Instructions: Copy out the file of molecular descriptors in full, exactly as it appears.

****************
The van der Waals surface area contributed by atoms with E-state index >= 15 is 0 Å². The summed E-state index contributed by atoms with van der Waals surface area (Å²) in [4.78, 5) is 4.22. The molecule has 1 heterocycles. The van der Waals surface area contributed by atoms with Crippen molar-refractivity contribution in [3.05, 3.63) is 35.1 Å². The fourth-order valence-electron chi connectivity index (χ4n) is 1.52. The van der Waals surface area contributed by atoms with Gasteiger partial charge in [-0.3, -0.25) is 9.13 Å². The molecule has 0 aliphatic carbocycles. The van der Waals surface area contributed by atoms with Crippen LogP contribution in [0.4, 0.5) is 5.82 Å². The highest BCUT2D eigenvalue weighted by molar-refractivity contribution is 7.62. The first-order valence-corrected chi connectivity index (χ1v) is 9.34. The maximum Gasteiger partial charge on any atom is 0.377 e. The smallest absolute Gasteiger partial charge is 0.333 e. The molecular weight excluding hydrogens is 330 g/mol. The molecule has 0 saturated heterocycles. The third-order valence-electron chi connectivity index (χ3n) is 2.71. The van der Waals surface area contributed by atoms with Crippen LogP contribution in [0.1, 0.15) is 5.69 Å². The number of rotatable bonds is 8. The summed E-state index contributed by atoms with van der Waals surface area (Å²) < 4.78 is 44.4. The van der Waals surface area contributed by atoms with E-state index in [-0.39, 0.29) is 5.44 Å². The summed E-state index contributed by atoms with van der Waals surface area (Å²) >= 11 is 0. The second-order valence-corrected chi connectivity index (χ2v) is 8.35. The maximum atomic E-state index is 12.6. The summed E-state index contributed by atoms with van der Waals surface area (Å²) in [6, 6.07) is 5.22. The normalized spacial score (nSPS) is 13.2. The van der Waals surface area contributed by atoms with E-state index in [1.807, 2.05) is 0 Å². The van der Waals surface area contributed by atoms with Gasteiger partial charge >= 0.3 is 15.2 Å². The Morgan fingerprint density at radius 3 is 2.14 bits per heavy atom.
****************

The van der Waals surface area contributed by atoms with E-state index >= 15 is 0 Å². The summed E-state index contributed by atoms with van der Waals surface area (Å²) in [4.78, 5) is 4.22. The molecule has 1 heterocycles. The van der Waals surface area contributed by atoms with Crippen molar-refractivity contribution in [3.05, 3.63) is 35.1 Å². The fourth-order valence-electron chi connectivity index (χ4n) is 1.52. The van der Waals surface area contributed by atoms with Gasteiger partial charge in [-0.3, -0.25) is 9.13 Å². The molecule has 0 aliphatic carbocycles. The van der Waals surface area contributed by atoms with Crippen LogP contribution in [0.4, 0.5) is 5.82 Å². The highest BCUT2D eigenvalue weighted by molar-refractivity contribution is 7.62. The first-order valence-corrected chi connectivity index (χ1v) is 9.34. The maximum Gasteiger partial charge on any atom is 0.377 e. The smallest absolute Gasteiger partial charge is 0.333 e. The molecular weight excluding hydrogens is 330 g/mol. The molecule has 0 saturated heterocycles. The third-order valence-electron chi connectivity index (χ3n) is 2.71. The van der Waals surface area contributed by atoms with Crippen LogP contribution in [0.1, 0.15) is 5.69 Å². The number of rotatable bonds is 8. The summed E-state index contributed by atoms with van der Waals surface area (Å²) < 4.78 is 44.4. The van der Waals surface area contributed by atoms with E-state index in [-0.39, 0.29) is 5.44 Å². The summed E-state index contributed by atoms with van der Waals surface area (Å²) >= 11 is 0. The second-order valence-corrected chi connectivity index (χ2v) is 8.35. The maximum atomic E-state index is 12.6. The summed E-state index contributed by atoms with van der Waals surface area (Å²) in [6, 6.07) is 5.22. The normalized spacial score (nSPS) is 13.2. The van der Waals surface area contributed by atoms with E-state index in [1.807, 2.05) is 0 Å². The van der Waals surface area contributed by atoms with Gasteiger partial charge >= 0.3 is 15.2 Å². The Morgan fingerprint density at radius 3 is 2.14 bits per heavy atom.